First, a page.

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Inherited

Have you ever inherited anything from a deceased relative? If so, you know it's a bittersweet experience. Inheritance gifts hold many sentiments. They can alter your life if consisting of large sums of money or valuable property such as real estate or jewels.

Inherited gifts can be a blessing or a curse. As a probate liquidator, I've watched many families engage in inheritance wars over a deceased relative's belongings. I've also seen the disappointment on people's faces when they discover everything their relative owned has to be sold to pay off outstanding debts or past due taxes.

There are all sorts of issues associated with death. When decedents write a Will they provide written directives of how they want their belongings distributed. This may or may not set well with heirs. If someone isn't pleased they can file a lawsuit against the estate and contest the Will.

Most people don't have to contend with that, but if it happens it is quite upsetting for everyone involved. It's also very expensive for both parties and can be devastating to small estates with little financial assets.

The good news is regardless of family dynamics there is several estate planning strategies that can reduce the possibility of family disputes over property. Wills are powerful documents that can be safeguarded against being contested by inserting a no-contest clause. Should heirs decide to move forward with legal proceedings they forfeit their right to receive any inheritance property.

In addition to writing a Will, individuals can setup beneficiaries to receive certain kinds of assets. When property is gifted through assignment of beneficiaries no one can contest because the assets aren't recorded in the Will.

Beneficiaries can be established for money held in financial institutions, retirement accounts, investment portfolios, and life insurance proceeds. It's a simple process that only requires filling out a form and will resolve a lot of issues at the time of death.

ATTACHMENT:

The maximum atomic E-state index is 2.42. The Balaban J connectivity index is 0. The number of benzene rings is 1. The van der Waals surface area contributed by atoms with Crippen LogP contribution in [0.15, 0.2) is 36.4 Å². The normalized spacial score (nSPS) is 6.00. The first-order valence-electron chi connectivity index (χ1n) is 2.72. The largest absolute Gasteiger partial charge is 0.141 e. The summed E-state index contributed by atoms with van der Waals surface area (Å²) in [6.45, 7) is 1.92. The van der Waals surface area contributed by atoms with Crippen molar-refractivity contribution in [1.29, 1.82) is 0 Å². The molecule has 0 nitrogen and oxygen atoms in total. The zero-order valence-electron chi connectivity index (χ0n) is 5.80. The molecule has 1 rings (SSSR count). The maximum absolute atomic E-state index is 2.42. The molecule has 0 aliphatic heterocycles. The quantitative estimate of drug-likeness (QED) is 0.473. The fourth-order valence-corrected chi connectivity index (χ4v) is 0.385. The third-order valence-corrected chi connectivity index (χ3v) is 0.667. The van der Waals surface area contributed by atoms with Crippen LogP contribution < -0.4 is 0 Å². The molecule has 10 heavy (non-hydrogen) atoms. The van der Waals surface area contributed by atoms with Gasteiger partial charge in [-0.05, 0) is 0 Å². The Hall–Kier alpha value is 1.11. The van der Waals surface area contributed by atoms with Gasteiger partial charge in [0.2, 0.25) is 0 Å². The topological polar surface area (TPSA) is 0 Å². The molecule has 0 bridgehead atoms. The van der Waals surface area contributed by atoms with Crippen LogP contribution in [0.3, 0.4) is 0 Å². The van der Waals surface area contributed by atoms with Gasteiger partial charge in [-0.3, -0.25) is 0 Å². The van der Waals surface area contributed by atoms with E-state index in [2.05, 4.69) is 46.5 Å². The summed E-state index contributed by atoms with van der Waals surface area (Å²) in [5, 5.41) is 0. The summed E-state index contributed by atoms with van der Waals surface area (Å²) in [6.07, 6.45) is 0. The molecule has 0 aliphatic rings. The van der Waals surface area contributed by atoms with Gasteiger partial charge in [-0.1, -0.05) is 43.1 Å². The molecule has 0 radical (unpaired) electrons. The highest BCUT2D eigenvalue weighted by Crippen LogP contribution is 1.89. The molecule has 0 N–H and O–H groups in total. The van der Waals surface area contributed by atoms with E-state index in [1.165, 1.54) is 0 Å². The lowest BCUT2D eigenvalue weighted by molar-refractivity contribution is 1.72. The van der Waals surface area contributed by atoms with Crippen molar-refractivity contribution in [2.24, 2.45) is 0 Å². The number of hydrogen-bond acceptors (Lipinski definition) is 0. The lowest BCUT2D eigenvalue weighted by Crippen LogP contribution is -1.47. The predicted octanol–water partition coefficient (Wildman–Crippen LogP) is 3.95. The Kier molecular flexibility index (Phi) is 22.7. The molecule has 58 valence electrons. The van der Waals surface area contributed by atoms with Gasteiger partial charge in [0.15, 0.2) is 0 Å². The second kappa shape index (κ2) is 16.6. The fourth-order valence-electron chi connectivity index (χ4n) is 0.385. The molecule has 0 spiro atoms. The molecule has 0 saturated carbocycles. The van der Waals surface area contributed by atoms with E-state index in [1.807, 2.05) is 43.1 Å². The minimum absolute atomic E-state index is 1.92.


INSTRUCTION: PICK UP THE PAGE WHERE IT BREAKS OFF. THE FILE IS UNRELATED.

Most people find it helpful to talk with a professional estate planner to figure out what they need. Every person has unique circumstances that require different strategies. However, everyone needs a Will, healthcare proxy, and power of attorney.

Healthcare proxies inform loved ones of your desires regarding the type of medical treatment you do or don't want. Oftentimes, people prefer not to think about being in a situation where they are unable to communicate, but if the unthinkable happens isn't it better to let relatives know if you want to be on life support or not?

Power of attorney grants authorization to a person to act on your behalf should you become incapacitated. POA rights are pretty powerful, so it's essential to choose the right person. Sadly, there have been instances of people taking advantage of loved ones and clearing out bank accounts or selling valuable property under the guise of power of attorney.

A last will and testament lets you name people to receive your belongings upon death. This document is also necessary for appointing a legal guardian for minor children or adults assigned to your care.

These documents cover the most vital elements of estate planning. Once in place, they provide peace of mind knowing everything is taken care of. Wills can be updated as needed and POA rights can be revoked at any time.

The only way to assure loved ones receive inherited gifts is to participate in estate planning. Without planning, estates are settled in accordance with probate laws. Instead of leaving things to chance, take time to become informed about asset protection. We encourage you to begin by perusing our estate planning and inheritance article library.


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Published on August 30, 2011 at 03:05 AM

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